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  • Linke Potgieter

Teaching operations research to school learners

Today I asked my colleague Lieschen Venter to introduce our MathOR learners (the group of school learners that we teach extra mathematics classes to at our university department) to one of the operations research techniques that she teaches in her university course.

She decided on the transportation problem in operations research where the objective is to minimise the total cost of distributing a product from a number of origins to a number of destinations. This problem is introduced to second year students at university, but we thought the algorithmic solution approach might be possible to introduce at secondary school level, so we gave it a try, and it worked! Lesson learned today:

Don't underestimate a child's ability to do math.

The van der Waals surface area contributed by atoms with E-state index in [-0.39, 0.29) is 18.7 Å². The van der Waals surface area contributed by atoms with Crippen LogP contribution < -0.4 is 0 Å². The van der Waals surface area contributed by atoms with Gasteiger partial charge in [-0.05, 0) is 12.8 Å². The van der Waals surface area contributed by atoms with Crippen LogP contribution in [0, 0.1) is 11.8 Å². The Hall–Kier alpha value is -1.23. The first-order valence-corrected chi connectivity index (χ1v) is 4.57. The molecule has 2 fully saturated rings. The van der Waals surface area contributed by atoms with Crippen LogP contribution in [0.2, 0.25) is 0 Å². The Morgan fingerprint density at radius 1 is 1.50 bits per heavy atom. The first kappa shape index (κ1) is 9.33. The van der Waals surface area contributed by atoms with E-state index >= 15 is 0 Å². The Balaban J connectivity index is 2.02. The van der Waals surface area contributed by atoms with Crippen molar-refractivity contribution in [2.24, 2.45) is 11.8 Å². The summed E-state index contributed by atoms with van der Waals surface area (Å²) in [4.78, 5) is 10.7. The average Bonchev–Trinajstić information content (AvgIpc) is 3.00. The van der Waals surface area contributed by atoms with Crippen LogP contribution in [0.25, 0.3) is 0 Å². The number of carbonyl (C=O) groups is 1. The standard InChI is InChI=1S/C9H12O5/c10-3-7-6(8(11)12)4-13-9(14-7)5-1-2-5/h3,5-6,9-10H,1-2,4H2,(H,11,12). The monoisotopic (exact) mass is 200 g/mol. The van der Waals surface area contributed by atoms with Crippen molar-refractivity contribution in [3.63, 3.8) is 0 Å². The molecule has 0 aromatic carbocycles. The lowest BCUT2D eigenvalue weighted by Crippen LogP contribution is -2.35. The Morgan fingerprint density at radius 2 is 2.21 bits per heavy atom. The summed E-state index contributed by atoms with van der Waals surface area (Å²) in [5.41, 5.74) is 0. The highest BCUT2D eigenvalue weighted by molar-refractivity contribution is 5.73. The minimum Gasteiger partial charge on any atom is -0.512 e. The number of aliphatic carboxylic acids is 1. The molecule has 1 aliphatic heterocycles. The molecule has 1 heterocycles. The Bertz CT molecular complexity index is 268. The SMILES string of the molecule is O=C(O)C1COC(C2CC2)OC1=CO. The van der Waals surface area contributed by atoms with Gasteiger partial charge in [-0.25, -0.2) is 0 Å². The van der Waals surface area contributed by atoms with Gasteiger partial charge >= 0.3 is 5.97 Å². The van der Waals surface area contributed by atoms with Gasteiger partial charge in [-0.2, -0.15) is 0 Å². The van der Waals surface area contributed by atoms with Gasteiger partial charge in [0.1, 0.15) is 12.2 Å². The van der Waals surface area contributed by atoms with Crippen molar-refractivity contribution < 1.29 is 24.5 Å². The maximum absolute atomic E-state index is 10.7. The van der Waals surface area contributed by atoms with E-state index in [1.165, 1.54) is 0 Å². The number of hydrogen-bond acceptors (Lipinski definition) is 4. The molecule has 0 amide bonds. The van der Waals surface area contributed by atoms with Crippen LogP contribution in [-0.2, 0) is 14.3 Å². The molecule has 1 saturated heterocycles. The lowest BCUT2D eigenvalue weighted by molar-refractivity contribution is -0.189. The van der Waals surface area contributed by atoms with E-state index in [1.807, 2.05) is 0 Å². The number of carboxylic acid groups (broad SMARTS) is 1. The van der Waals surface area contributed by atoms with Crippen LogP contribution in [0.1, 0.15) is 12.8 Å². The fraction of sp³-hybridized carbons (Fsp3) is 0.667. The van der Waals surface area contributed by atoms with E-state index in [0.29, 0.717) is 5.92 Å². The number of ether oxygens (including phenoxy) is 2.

The Grade 9 and 10 learners easily managed to implement the north west corner method to find initial feasible solutions, and then applied the stepping-stone method to find optimal solutions with some help from Annelie and Lieschen, who did an excellent job at pitching the problem at a level that they could relate to. The learners enjoyed the exposure, and even asked for more.

The experience made me realise again that we should show more real world applications of mathematics (in our case operations research) to learners at an earlier age, in their language, at a level that they can relate to, instead of just focussing on building foundational skills.

"How can it be that mathematics, being after all a product of human thought which is independent from experience, is so admirably appropriate to the objects of reality."

- Albert Einstein -

Teaching mathematics at school level should be a trade-off between showing them the beauty of the abstract, but also showing them the possibility of applying the abstract to reality. Understanding the value of applying the abstract in real world problems is inspiring these kids to enhance their mathematical skills - because the connection between their skills and making a difference in the world around them is clearer.

Beauty is in the eye of the beholder, but if we don't show the beholder beautiful things, how will they decide if it is beautiful?

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